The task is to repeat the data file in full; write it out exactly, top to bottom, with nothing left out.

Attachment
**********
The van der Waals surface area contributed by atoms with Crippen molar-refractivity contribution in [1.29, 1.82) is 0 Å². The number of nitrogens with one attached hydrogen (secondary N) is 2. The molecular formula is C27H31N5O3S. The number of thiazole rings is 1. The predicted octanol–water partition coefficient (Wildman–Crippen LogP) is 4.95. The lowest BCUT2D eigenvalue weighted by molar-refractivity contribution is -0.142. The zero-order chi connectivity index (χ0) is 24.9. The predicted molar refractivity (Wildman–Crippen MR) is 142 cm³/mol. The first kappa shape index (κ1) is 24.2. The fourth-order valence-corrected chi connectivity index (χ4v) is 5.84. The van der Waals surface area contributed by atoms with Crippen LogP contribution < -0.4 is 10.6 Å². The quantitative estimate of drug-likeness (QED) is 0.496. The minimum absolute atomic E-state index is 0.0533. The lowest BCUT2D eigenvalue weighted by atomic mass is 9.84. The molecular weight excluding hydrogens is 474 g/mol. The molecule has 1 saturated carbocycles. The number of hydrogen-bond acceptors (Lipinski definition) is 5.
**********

The van der Waals surface area contributed by atoms with Crippen molar-refractivity contribution in [1.29, 1.82) is 0 Å². The number of nitrogens with one attached hydrogen (secondary N) is 2. The molecular formula is C27H31N5O3S. The number of thiazole rings is 1. The predicted octanol–water partition coefficient (Wildman–Crippen LogP) is 4.95. The lowest BCUT2D eigenvalue weighted by molar-refractivity contribution is -0.142. The zero-order chi connectivity index (χ0) is 24.9. The predicted molar refractivity (Wildman–Crippen MR) is 142 cm³/mol. The first kappa shape index (κ1) is 24.2. The fourth-order valence-corrected chi connectivity index (χ4v) is 5.84. The van der Waals surface area contributed by atoms with Crippen LogP contribution < -0.4 is 10.6 Å². The quantitative estimate of drug-likeness (QED) is 0.496. The minimum absolute atomic E-state index is 0.0533. The lowest BCUT2D eigenvalue weighted by atomic mass is 9.84. The molecular weight excluding hydrogens is 474 g/mol. The molecule has 1 saturated carbocycles. The number of hydrogen-bond acceptors (Lipinski definition) is 5.